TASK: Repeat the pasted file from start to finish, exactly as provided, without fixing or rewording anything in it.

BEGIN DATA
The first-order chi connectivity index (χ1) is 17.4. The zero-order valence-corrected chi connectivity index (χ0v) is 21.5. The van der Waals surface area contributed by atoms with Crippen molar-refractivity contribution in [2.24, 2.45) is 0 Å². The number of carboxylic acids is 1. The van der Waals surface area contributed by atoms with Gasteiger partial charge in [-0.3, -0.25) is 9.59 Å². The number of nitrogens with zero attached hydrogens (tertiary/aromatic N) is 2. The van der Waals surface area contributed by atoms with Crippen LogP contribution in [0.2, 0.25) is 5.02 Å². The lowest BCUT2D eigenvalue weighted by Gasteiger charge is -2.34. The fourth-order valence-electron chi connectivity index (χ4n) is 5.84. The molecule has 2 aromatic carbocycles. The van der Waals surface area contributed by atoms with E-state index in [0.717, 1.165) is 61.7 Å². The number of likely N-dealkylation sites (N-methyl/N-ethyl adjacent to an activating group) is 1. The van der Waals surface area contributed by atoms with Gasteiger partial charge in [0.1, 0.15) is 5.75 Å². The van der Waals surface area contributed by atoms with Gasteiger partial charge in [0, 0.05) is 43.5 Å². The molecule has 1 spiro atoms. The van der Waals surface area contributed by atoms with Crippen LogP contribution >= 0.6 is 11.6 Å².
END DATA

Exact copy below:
The first-order chi connectivity index (χ1) is 17.4. The zero-order valence-corrected chi connectivity index (χ0v) is 21.5. The van der Waals surface area contributed by atoms with Crippen molar-refractivity contribution in [2.24, 2.45) is 0 Å². The number of carboxylic acids is 1. The van der Waals surface area contributed by atoms with Gasteiger partial charge in [-0.3, -0.25) is 9.59 Å². The number of nitrogens with zero attached hydrogens (tertiary/aromatic N) is 2. The van der Waals surface area contributed by atoms with Crippen LogP contribution in [0.2, 0.25) is 5.02 Å². The lowest BCUT2D eigenvalue weighted by Gasteiger charge is -2.34. The fourth-order valence-electron chi connectivity index (χ4n) is 5.84. The molecule has 2 aromatic carbocycles. The van der Waals surface area contributed by atoms with E-state index in [0.717, 1.165) is 61.7 Å². The number of likely N-dealkylation sites (N-methyl/N-ethyl adjacent to an activating group) is 1. The van der Waals surface area contributed by atoms with Gasteiger partial charge in [0.1, 0.15) is 5.75 Å². The van der Waals surface area contributed by atoms with Gasteiger partial charge in [0, 0.05) is 43.5 Å². The molecule has 1 spiro atoms. The van der Waals surface area contributed by atoms with Crippen LogP contribution >= 0.6 is 11.6 Å².